Dr. Steven Smith

Scientific Director

Dr. Steven R. Smith earned his medical degree from the University of Texas Health Science Center in San Antonio, Texas, in 1988. He completed a residency in internal medicine at Baylor University Medical Center in Dallas, Texas in 1991. He subsequently completed a two-year fellowship in clinical endocrinology and metabolism at the Ochsner Clinic and Hospital in New Orleans, Louisiana.  Before coming to AdventHealth, he was a faculty member at Pennington Biomedical Research Center for 15 years.

Dr. Smith’s work bridges the gap between cell/molecular biology and clinical care. This approach is known as translational medicine, and involves translating discoveries in the basic sciences into the clinic and using clinical knowledge to direct the basic scientist.

His research is focused on obesity, diabetes and the metabolic origins of cardiovascular disease. He is specifically focused on how individuals differ in their ability to adapt to diets high in fat and understanding how obesity leads to type 2 diabetes. Using the translational medicine approach, Dr. Smith discovered that many obese people have an inability to burn fat and a new system to increase fat and energy metabolism. Most importantly, the discovery that the inability to burn fat is programmed into muscle cells provides a novel way to identify and test new treatments for obesity and diabetes.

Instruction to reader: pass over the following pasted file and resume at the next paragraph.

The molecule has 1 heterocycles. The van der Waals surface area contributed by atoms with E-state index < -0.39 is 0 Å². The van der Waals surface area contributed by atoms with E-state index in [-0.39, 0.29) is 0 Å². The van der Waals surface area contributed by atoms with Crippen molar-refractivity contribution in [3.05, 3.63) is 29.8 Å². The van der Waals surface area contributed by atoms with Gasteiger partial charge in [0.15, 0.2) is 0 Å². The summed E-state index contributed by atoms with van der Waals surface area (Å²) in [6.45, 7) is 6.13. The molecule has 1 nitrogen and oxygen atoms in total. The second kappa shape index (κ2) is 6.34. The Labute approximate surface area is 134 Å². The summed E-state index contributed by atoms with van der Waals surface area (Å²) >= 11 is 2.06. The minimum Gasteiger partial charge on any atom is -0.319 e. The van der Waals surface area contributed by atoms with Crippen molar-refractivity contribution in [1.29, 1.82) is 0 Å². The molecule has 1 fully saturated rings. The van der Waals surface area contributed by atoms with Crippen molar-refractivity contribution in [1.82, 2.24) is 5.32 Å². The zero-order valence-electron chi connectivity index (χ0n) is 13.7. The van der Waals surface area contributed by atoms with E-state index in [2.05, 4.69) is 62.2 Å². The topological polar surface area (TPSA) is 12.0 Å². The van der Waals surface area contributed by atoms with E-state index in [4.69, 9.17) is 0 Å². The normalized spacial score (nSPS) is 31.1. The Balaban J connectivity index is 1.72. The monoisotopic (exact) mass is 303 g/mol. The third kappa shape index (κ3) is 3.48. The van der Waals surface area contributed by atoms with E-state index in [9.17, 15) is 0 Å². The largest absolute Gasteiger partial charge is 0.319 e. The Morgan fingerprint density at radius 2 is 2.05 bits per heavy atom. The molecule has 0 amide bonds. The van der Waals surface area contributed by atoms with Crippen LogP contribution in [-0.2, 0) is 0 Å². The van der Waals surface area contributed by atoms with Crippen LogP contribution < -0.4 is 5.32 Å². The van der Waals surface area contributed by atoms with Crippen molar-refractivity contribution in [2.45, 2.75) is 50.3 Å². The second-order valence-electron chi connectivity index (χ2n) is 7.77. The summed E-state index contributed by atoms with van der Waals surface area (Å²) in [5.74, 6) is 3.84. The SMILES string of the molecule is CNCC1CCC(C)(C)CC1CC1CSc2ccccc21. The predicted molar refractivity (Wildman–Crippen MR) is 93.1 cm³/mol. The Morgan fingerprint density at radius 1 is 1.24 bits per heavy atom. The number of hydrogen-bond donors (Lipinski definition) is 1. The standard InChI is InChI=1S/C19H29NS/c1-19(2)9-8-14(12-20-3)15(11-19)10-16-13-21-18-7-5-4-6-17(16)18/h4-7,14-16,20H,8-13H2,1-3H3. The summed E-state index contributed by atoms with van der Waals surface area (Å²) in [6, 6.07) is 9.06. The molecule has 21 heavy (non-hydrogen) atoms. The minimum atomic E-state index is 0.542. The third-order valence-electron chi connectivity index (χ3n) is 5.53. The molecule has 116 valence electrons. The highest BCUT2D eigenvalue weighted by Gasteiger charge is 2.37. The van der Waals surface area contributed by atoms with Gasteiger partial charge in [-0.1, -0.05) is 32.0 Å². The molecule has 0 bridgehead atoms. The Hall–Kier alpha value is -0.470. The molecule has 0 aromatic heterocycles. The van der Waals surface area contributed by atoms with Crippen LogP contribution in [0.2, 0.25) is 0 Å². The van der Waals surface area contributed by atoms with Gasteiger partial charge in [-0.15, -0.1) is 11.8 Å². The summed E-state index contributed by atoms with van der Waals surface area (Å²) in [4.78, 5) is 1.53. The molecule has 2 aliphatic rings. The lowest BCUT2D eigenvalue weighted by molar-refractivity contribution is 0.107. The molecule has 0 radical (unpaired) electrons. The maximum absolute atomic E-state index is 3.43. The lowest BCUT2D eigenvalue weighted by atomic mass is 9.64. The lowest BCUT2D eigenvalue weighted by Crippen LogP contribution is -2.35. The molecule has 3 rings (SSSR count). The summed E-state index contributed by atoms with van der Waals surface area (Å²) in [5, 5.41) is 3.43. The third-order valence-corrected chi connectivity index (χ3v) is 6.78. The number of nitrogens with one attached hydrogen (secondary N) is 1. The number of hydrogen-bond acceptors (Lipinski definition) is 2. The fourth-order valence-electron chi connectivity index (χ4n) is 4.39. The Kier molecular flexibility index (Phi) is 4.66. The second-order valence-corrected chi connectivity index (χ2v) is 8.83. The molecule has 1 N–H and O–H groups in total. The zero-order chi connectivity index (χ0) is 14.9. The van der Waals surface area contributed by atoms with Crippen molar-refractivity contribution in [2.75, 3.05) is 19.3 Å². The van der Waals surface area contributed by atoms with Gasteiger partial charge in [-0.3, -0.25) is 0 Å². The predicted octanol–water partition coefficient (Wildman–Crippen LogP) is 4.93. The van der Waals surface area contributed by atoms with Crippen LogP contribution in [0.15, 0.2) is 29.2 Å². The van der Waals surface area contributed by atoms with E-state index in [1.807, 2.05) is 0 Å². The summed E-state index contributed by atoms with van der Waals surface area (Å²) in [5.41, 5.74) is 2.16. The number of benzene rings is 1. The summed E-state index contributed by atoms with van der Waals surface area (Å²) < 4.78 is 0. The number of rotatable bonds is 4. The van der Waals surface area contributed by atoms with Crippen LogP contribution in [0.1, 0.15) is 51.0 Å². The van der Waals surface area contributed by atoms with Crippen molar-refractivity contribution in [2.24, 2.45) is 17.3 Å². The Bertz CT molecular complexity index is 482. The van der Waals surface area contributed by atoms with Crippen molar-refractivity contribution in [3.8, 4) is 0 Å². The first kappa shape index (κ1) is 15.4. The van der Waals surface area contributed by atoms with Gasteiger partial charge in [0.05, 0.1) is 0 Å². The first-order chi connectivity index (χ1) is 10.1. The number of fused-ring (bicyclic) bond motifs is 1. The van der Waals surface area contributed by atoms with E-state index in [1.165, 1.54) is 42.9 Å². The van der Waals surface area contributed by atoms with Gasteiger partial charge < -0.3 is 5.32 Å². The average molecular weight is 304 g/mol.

In the clinic, Dr. Smith has a special interest in the identification and development of drugs for the treatment of obesity and diabetes. His translational work demonstrated that each person is unique at the molecular level, suggesting new ways to match therapies to the individual; this is the goal of the new field of ‘personalized’ medicine.

In his research career, Dr. Smith has published more than 160 peer-reviewed scientific manuscripts, reviews and chapters and is active in physician education.

What you and your family need to know to prevent diabetes 

See an interview with Dr. Smith on Medscape News, "Tackling Diabetes and Obesity From a Different Angle".